The Film Forward team disembarks from a great week in the Imperial Valley. Photo by Jennifer Prediger.
The way Calexico and Mexicali play off each other gives reason to be excited about traveling to the Imperial Valley in California. The blending of names and place, people and ideas on the border of Mexico made this an ideal setting for Film Forward to visit. Our team met at LAX. Director Rachel Perkins came from Australia and Cindy Meehl from Connecticut, whose films, a narrative Aboriginal musical comedy and a documentary about a horse whisperer respectively, were our most important carry-on for the short flight. From Los Angeles, it takes about an hour to reach the Imperial Valley in a small, commercial airplane.
Flying over mountains and desert, you know you’ve arrived when verdant squares of agriculture appear on the ground below. It’s a desert cornucopia with yearly crop productions reaching over a billion dollars a year. This valley is one of the most bountiful in the country, growing a majority of winter fruits and vegetables for the U.S. and abroad. Desert heats allow for two growing seasons a year. Another notable yet unfortunate duality is the Imperial Valley has one of the nation’s highest unemployment rates at over thirty percent.
For a place that provides such sustenance to the country, this incongruity stands out. Even farmer’s markets are a rarity, as produce is shipped elsewhere for packaging and distribution. It was nice to travel here with a mission of giving something to this very generous region with the great connector of cinema. But as much as this trip was about building cultural bridges, the border crossing was still a distinct reminder of where countries are divided. The U.S. Border Patrol officiously asked the purpose of our visit to Mexico. One of us nervously blurted out, “Film screenings!”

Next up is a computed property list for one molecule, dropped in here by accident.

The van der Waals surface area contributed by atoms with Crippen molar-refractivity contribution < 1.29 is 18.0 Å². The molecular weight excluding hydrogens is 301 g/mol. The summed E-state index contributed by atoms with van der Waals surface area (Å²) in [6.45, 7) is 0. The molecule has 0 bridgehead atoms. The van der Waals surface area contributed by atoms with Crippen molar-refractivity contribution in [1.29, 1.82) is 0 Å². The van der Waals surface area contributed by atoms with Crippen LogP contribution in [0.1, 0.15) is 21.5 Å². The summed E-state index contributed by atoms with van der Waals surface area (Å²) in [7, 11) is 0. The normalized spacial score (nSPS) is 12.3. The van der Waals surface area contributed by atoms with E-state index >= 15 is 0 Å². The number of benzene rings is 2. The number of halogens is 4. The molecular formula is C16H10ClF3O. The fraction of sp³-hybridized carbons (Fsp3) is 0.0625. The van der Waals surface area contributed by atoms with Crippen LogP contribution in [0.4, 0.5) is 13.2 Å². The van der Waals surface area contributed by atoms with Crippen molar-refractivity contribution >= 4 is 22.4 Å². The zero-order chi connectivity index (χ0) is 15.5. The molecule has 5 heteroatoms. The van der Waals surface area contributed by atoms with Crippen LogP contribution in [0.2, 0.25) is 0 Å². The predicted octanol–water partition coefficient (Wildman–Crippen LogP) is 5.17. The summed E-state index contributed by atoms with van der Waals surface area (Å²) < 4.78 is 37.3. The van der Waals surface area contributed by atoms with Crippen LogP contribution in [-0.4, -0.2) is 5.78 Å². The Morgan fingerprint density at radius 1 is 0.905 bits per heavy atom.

“What kind of films?” he sternly asked. I heard myself quickly say, “Good ones.” What I would have said were I not afraid of authority figures carrying weapons was, “These films put you in someone else’s shoes and help you see things through their eyes. They’re stories about people overcoming insurmountable odds to achieve great things. These films are about human struggle and triumph. They’re cultural bridges and people who have seen them on each side of this line have been moved similarly.”
Regardless of my answer, we were allowed to travel across with relative ease. The films acted as passports, making us welcome wherever we went.
With screenings at schools, a museum, a library, a casino and a Stockmen’s Club, arts centers and Universities, conversations were sparked and ideas illuminated on both sides of the border, creating a ripple effect of newly engaged audiences and understanding.
Traveling this way puts the directors up-close to new audiences, where they experience first-hand how people react. Cindy and Rachel were generous in how they interacted with their audiences, sharing their journeys as filmmakers telling such personal and moving stories. Their desire to discuss the complex themes in their films and the filmmaking process seemed to effect audience members, many of who were meeting a filmmaker for the first time. The vision and courage both directors brought invoked laughter, tears and thoughtful conversation among their audiences.
Being with a new audience and talking with them, you get to experience the moment where the films reach people. Buck offered a vision for transformation. “Buck’s a real role model for people to see you can go on, you can overcome,” said Cindy in a conversation with a Calexico High School audience.
In Mexicali, Rachel spoke with filmmaking students about the “the wonderful thing of making art that also creates social change.” One of the students thanked the director, saying “this film teaches you to feel comfortable and proud of where you’re from and I think that’s something not a lot of Mexicans have.”
The impact of our journey continues to unfold. These screenings and conversations showed just how universal the medium of film is. Movies can change the world through worldviews and permeate even the thickest lines of demarcation.